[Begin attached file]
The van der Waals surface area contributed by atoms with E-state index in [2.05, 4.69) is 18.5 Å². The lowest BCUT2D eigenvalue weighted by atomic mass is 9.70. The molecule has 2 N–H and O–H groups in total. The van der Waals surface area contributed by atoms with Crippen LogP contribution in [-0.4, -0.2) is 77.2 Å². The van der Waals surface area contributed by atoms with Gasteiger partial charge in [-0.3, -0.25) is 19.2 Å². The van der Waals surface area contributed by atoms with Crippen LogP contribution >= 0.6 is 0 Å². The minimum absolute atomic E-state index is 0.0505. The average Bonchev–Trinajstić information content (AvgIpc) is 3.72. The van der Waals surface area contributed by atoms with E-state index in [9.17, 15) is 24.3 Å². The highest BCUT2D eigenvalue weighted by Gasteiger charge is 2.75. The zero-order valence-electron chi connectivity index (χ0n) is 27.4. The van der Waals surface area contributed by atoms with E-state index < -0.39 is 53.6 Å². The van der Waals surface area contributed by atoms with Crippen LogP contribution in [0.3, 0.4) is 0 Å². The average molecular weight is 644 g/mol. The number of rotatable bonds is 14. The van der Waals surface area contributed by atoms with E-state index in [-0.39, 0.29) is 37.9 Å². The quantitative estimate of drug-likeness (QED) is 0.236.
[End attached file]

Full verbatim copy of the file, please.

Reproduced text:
The van der Waals surface area contributed by atoms with E-state index in [2.05, 4.69) is 18.5 Å². The lowest BCUT2D eigenvalue weighted by atomic mass is 9.70. The molecule has 2 N–H and O–H groups in total. The van der Waals surface area contributed by atoms with Crippen LogP contribution in [-0.4, -0.2) is 77.2 Å². The van der Waals surface area contributed by atoms with Gasteiger partial charge in [-0.3, -0.25) is 19.2 Å². The van der Waals surface area contributed by atoms with Crippen LogP contribution >= 0.6 is 0 Å². The minimum absolute atomic E-state index is 0.0505. The average Bonchev–Trinajstić information content (AvgIpc) is 3.72. The van der Waals surface area contributed by atoms with E-state index in [9.17, 15) is 24.3 Å². The highest BCUT2D eigenvalue weighted by Gasteiger charge is 2.75. The zero-order valence-electron chi connectivity index (χ0n) is 27.4. The van der Waals surface area contributed by atoms with E-state index < -0.39 is 53.6 Å². The van der Waals surface area contributed by atoms with Crippen LogP contribution in [0.3, 0.4) is 0 Å². The average molecular weight is 644 g/mol. The number of rotatable bonds is 14. The van der Waals surface area contributed by atoms with E-state index in [-0.39, 0.29) is 37.9 Å². The quantitative estimate of drug-likeness (QED) is 0.236.